Notice

While we believe that the following information regarding the medical malpractice laws in the various states of the United States was accurate when written, laws in various states do change over time and you should not rely on the information below but rather seek the advice of a knowledgeable and competent medical malpractice lawyer in your state regarding the current and relevant medical malpractice laws in your state. The information below is for informational purposes only and is not intended as legal advice and should not be relied upon as legal advice.


Mississippi Code Section 15-1-36 governs medical negligence claims. It provides a two-year statute of limitations from the date the alleged act, omission or neglect shall or with reasonable diligence might have been first known or discovered but in no event more than seven (7) years after the alleged act, omission or neglect occurred, except for two exceptions. Written notice of the intent to sue is required at least sixty days in advance. Miss. Code Ann. § 15-1-36

(2), (15) However, medical-negligence claims against a state-sponsored hospital are governed by the Mississippi Tort Claims Act (MTCA), which has a shorter, one-year statute of limitations and requires presuit notice to be given at least ninety days before filing suit. Miss. Code Ann. § 11-46-11(3)(a), (b) (Rev. 2012).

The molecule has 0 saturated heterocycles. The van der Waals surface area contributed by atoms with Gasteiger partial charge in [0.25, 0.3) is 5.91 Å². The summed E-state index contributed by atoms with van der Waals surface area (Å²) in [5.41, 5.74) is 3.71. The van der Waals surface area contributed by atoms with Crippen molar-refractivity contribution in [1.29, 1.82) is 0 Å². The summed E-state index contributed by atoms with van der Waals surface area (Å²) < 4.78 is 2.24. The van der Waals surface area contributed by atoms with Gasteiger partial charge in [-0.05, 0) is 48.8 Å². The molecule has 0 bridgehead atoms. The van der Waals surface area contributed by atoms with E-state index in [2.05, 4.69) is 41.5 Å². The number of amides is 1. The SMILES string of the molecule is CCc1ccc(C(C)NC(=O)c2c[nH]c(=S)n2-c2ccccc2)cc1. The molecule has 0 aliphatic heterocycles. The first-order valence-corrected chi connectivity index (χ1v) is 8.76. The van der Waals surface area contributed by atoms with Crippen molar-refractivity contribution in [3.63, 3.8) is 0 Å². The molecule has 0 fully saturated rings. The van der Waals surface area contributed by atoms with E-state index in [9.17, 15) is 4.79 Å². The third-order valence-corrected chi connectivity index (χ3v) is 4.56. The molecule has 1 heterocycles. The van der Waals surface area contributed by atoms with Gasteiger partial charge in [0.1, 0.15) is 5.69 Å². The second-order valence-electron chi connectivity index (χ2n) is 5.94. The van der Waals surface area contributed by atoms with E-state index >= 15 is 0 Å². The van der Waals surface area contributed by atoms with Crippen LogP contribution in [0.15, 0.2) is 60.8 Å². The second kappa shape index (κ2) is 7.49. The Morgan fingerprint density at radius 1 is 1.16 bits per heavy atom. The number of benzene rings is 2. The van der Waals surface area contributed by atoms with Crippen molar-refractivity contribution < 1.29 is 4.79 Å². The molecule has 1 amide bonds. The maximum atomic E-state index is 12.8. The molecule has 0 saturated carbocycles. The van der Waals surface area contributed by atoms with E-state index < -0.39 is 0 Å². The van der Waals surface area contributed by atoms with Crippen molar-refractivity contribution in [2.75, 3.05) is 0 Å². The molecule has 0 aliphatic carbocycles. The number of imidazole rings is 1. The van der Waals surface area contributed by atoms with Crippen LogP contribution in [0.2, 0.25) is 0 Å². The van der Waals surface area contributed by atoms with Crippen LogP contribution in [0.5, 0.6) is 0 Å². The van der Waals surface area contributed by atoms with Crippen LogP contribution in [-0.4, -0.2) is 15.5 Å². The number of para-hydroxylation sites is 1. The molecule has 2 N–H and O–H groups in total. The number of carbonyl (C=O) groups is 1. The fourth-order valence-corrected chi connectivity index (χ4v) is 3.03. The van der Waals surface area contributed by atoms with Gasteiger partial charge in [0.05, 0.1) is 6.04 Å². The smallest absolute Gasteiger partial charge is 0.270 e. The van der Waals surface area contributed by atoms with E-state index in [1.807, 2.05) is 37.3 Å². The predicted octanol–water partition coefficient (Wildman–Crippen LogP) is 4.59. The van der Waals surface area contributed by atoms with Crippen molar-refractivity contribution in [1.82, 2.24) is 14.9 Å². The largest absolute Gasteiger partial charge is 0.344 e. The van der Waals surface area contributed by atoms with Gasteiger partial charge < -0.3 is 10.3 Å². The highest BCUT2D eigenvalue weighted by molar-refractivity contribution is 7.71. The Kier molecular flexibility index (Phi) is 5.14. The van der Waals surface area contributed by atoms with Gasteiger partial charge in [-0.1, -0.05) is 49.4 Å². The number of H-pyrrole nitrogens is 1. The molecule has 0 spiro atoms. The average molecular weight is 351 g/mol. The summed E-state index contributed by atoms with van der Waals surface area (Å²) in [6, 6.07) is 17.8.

In the event a foreign object introduced during a surgical or medical procedure has been left in a patient’s body, the cause of action shall be deemed to have first accrued at, and not before, the time at which the foreign object is, or with reasonable diligence should have been, first known or discovered to be in the patient’s body. In the event the cause of action shall have been fraudulently concealed from the knowledge of the person entitled thereto, the cause of action shall be deemed to have first accrued at, and not before, the time at which such fraud shall be, or with reasonable diligence should have been, first known or discovered.